V4+3 ministers discuss CAP, African swine fever and land use

Agricultural issues were the topic of discussion.

Gabriela MatečnáGabriela Matečná (Source: TASR)

The future of the EU Common Agricultural Policy (CAP), protection from African swine fever, investments in agricultural research, the sale of agricultural land, and the sugar and grain markets were issues discussed by agriculture ministers from the Visegrad (V4) Group.

The V4 includes the Czech Republic, Hungary, Poland and Slovakia. Its ministers met in Warsaw on Ocotber 26, Michal Feik of the Agriculture Ministry told the TASR newswire. In addition to officials from V4 countries, the meeting was also attended by representatives of Slovenia, Bulgaria and Romania.

“The Visegrad Group is a functional platform that affords room for discussing issues concerning countries of central and eastern Europe, which are close to each other both in terms of geography and culture and share common problems," Slovak Agriculture Minister Gabriela Matečná said. “Slovakia welcomes and supports all proposals that contribute towards making the Common Agricultural Policy simpler, while increasing flexibility, subsidiarity and reducing the red tape for member states and the European Commission,” Slovak minister added.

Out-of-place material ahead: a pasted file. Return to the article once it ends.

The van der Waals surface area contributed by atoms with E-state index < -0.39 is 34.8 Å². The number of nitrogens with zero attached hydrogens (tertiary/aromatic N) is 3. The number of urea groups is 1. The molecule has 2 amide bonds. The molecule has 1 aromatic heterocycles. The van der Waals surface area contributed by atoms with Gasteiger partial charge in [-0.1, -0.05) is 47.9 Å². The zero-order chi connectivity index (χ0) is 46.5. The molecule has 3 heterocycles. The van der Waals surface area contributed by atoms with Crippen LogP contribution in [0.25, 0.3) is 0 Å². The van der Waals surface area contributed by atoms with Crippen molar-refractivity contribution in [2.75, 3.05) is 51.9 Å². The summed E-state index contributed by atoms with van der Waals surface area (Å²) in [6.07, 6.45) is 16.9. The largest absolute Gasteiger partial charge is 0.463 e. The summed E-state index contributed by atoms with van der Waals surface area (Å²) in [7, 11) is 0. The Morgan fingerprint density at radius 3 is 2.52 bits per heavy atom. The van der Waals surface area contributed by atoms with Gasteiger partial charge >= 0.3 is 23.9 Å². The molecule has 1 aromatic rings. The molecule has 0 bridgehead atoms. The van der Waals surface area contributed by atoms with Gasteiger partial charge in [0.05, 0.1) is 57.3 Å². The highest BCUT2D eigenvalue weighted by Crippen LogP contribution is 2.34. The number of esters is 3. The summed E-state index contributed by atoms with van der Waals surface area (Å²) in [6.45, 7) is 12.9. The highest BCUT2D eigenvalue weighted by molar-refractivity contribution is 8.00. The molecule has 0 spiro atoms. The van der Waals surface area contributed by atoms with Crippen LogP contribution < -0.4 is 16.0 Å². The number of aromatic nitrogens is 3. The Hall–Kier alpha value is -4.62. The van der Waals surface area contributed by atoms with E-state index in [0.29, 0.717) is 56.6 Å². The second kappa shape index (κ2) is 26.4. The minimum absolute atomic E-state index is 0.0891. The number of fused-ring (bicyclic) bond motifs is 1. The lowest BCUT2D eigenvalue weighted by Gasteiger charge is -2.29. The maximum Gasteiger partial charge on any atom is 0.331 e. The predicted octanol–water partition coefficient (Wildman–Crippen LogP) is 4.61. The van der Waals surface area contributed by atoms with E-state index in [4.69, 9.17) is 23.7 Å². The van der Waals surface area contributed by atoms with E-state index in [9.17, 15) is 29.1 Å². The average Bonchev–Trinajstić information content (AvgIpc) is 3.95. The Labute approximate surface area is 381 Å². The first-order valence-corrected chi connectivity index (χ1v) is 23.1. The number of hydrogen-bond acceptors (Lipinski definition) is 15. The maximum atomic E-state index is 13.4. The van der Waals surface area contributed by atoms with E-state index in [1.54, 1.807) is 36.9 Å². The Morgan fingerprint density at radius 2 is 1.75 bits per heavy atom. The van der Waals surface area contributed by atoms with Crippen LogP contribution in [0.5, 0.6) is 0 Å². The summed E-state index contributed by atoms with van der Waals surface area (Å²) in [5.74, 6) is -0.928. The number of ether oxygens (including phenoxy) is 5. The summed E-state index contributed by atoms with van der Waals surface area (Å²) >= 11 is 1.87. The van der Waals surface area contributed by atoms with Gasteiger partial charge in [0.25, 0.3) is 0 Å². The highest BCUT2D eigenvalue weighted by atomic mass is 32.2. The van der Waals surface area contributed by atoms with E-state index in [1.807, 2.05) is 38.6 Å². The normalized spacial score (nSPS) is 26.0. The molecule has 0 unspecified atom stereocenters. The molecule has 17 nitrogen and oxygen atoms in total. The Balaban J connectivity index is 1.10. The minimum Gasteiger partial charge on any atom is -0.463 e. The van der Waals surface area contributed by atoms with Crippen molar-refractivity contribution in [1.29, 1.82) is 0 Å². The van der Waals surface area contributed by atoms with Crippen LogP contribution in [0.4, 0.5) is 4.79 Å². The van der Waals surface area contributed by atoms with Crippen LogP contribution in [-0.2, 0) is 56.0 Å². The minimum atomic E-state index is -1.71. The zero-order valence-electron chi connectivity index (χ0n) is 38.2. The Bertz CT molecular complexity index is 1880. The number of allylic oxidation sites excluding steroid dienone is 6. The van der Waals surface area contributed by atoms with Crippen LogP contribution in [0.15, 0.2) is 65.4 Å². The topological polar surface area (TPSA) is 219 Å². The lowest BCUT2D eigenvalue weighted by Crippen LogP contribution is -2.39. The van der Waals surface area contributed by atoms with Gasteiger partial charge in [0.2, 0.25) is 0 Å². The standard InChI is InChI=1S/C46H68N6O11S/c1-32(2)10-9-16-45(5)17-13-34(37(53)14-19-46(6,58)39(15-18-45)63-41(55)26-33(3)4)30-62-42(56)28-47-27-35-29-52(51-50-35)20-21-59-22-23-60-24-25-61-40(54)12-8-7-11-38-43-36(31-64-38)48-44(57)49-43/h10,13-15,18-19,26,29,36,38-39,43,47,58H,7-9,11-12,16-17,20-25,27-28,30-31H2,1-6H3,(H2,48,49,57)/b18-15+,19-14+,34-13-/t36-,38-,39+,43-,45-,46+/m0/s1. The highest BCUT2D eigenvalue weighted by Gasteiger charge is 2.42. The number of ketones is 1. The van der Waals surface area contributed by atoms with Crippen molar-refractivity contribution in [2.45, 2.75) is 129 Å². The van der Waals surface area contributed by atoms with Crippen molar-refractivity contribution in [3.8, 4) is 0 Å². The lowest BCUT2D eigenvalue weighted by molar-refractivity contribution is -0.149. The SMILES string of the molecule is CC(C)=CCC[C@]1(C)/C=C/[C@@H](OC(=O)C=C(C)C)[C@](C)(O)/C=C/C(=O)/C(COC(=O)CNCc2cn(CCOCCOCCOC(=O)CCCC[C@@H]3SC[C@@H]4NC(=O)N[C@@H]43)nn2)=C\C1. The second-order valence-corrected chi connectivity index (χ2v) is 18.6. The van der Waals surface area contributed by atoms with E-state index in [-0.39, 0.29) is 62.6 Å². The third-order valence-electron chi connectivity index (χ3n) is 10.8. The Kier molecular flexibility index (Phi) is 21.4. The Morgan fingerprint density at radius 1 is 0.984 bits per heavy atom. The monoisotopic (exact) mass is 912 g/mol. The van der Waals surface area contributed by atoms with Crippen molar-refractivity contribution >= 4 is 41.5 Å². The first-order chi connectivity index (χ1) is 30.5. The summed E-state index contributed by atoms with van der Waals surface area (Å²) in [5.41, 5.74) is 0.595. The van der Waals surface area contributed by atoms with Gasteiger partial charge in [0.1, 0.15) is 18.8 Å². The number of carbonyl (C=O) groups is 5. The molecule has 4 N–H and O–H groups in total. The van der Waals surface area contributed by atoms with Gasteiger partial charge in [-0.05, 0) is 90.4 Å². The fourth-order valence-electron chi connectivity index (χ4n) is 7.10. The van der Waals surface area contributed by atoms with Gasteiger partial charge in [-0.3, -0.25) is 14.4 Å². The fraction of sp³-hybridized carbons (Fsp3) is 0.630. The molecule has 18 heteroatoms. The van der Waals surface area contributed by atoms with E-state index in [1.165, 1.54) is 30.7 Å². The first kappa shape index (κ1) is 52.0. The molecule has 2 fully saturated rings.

The discussion on a CAP revision should draw up a more flexible response to global climate change, food security and the greening of business. Delegates concurred that not all motions sponsored by the European Commission would usher in a reduction in red tape.

Polish minister Krzystof Jurgiel warned that African swine fever poses a serious threat to EU farmers. In 2016, the disease spread to the eastern part of Poland’s Mazowieckie province and northern Lublin region. Like the other V4 countries, Slovakia pledged to support all initiatives aimed at curbing the impacts of the disease. Also broached was the protection of agricultural land, with the Slovak ministry attempting to prevent speculative purchases and the subsequent neglect of land and supporting land use primarily by active agricultural workers.

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